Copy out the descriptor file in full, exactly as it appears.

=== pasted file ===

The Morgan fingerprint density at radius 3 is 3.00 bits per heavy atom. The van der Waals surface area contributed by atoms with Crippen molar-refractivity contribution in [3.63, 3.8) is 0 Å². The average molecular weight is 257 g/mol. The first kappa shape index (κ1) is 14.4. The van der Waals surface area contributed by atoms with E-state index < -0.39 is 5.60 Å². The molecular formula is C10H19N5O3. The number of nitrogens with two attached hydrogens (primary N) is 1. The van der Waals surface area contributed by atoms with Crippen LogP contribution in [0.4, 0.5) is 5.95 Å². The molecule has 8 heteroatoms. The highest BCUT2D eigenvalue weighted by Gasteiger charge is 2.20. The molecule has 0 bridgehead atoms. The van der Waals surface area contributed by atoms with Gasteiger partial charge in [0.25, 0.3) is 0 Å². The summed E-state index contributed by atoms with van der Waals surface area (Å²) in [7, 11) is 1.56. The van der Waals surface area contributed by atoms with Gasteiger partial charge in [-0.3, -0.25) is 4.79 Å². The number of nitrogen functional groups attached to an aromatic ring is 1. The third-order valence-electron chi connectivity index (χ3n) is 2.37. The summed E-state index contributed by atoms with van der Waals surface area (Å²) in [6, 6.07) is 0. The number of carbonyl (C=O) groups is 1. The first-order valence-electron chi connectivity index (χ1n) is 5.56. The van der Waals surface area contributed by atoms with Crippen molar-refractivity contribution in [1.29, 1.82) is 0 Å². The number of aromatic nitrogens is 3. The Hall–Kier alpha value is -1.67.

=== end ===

The Morgan fingerprint density at radius 3 is 3.00 bits per heavy atom. The van der Waals surface area contributed by atoms with Crippen molar-refractivity contribution in [3.63, 3.8) is 0 Å². The average molecular weight is 257 g/mol. The first kappa shape index (κ1) is 14.4. The van der Waals surface area contributed by atoms with E-state index < -0.39 is 5.60 Å². The molecular formula is C10H19N5O3. The number of nitrogens with two attached hydrogens (primary N) is 1. The van der Waals surface area contributed by atoms with Crippen LogP contribution in [0.4, 0.5) is 5.95 Å². The molecule has 8 heteroatoms. The highest BCUT2D eigenvalue weighted by Gasteiger charge is 2.20. The molecule has 0 bridgehead atoms. The van der Waals surface area contributed by atoms with Gasteiger partial charge in [0.25, 0.3) is 0 Å². The summed E-state index contributed by atoms with van der Waals surface area (Å²) in [7, 11) is 1.56. The van der Waals surface area contributed by atoms with Gasteiger partial charge in [-0.3, -0.25) is 4.79 Å². The number of nitrogen functional groups attached to an aromatic ring is 1. The third-order valence-electron chi connectivity index (χ3n) is 2.37. The summed E-state index contributed by atoms with van der Waals surface area (Å²) in [6, 6.07) is 0. The number of carbonyl (C=O) groups is 1. The first-order valence-electron chi connectivity index (χ1n) is 5.56. The van der Waals surface area contributed by atoms with Crippen molar-refractivity contribution in [1.29, 1.82) is 0 Å². The number of aromatic nitrogens is 3. The Hall–Kier alpha value is -1.67.